I think one of the best things I have ever done (well, in terms of feeding my greed, at least) is signing up to mailing lists of restaurants I like. It’s great when you get an email in your mailbox telling you about a new restaurant which is opening, especially when it invites you to book for the soft launch, where you sometimes receive up to 50% off your food bill.
The quid pro quo for this is that the restaurant might not yet be running to full capacity and so you may experience a few teething problems with the level of service and snagging in the decoration. What it has meant in my experience is that you order far more food than you normally would do because it’s such good value, and leave the place feeling like you won’t be able to eat again for a week (although sadly that has not proved to be the case, and I find my appetite returning with a vengeance the next day).
I’ve done this now for Jason Atherton’s Pollen Street Social, Marcus Wareing’s The Gilbert Scott, and two of Mark Hix’s Hixter venues. So when the email from ‘Friends of Marcus Wareing’ (yes, I can pretend I am one!) popped into my mailbox a couple of weeks ago inviting ‘friends’ to book for the soft launch of Tredwell’s in Covent Garden, I was delighted and excited, and immediately emailed back my preferred dates.
I didn’t hear anything back from the restaurant by the weekend as promised, and so sent a couple of tweets which were dealt with extremely promptly (especially as it was their opening weekend and they were hosting London Fashion Week parties) … but still no table. When I emailed the restaurant again on the Monday afternoon of the launch, I found that I had been unsuccessful in getting a table. However, the very nice Guest Relations Manager Lise had just had a cancellation and she offered it to me – hooray!. After a bit of faffing about, rejuggling of diary, and then having to wait for Andrew to get home so that I could tell him to turn around and come straight back out again, I confirmed the reservation, and made my way to Covent Garden excitedly for dinner.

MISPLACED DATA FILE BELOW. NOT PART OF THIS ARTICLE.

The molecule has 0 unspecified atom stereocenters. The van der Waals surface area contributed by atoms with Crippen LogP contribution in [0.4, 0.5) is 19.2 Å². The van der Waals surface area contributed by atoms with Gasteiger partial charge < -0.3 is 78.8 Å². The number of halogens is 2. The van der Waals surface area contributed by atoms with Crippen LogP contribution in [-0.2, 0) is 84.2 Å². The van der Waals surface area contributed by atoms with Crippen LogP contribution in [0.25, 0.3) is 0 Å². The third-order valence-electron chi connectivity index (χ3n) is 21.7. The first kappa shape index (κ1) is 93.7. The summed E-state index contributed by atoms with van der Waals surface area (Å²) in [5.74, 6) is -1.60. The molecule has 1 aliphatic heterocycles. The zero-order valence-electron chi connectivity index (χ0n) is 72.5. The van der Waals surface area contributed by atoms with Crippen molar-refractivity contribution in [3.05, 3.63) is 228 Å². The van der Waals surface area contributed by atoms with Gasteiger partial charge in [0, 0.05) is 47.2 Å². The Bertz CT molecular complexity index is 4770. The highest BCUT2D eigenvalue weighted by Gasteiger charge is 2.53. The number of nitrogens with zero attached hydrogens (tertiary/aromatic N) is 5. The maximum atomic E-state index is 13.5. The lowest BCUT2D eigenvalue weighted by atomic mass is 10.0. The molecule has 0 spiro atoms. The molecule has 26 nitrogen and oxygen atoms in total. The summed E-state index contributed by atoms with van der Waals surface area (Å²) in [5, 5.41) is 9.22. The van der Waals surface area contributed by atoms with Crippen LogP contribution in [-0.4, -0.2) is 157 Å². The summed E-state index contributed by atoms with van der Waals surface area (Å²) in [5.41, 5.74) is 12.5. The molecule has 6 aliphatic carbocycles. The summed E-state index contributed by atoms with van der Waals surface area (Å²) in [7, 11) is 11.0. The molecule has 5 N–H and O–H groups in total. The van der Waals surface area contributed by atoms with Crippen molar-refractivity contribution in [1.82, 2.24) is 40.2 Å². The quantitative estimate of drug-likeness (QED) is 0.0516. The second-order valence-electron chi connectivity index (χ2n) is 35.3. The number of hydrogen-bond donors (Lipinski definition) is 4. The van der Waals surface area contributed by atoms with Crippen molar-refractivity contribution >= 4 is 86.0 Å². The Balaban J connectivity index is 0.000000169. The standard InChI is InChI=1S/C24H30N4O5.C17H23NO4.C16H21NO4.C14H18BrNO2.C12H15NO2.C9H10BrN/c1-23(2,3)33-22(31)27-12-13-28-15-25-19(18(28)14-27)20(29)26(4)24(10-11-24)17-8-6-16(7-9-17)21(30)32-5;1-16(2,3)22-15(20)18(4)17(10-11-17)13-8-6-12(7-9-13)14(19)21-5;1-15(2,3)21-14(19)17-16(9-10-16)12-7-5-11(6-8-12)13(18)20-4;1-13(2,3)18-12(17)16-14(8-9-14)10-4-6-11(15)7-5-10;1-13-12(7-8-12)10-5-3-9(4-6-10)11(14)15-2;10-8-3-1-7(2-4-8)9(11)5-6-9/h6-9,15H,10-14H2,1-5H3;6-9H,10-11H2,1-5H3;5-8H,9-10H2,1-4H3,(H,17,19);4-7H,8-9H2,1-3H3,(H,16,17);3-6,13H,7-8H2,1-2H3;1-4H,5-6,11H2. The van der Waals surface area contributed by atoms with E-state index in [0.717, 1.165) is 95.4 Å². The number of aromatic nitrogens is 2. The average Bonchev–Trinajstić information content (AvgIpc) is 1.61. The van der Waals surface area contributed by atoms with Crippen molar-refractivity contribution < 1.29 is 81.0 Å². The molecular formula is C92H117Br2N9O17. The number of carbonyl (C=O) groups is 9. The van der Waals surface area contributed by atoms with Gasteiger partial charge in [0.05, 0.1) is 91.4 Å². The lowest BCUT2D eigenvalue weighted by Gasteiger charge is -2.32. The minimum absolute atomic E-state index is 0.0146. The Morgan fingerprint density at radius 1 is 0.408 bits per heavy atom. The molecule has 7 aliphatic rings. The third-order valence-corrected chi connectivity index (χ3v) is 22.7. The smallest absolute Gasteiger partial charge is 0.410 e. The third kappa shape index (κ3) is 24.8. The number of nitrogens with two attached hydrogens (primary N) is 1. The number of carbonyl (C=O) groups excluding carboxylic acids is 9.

After already refurbishing the Berkeley restaurant which bears his name, Marcus Wareing has gone a further step to reduce restaurant ‘stuffiness’ by launching Tredwell’s, which he has planned to be cheap and accessible. The menu is British through and through, and the decor is classic brasserie. Apart from the tables being a bit too close together for my liking (I found the same in The Gilbert Scott), I thought the restaurant was stylishly decorated, light and airy, with music at the right volume so there was no need to shout. Apparently there are 3 levels including a basement bar, but we stayed at street level so didn’t get the chance to explore.
The menu offers a selection of small and large plates, and the idea is that you choose a selection of dishes to share. Normally I detest this kind of concept as I don’t like sharing small portions of food (I am so greedy), but it works very well at Tredwell’s. Our friendly waiter proposed that we order two small and one large dish each: even at full price this would not break the bank. Obviously we ordered even MORE food than was suggested (50% off makes it irresistible not to order more), and were subsequently utterly stuffed (although, ahem, still found room for pudding).
The waiter explained that the food would arrive as it was cooked, so we wouldn’t receive our meal in the traditional starter and main course format. The small dishes came in two waves first: although we genuinely could have eaten everything on the menu, we chose slow cooked smoked pork cheeks with pickled cauliflower, lamb sweetbreads with lentils, confit cod with sweet potato and chicken with peanut.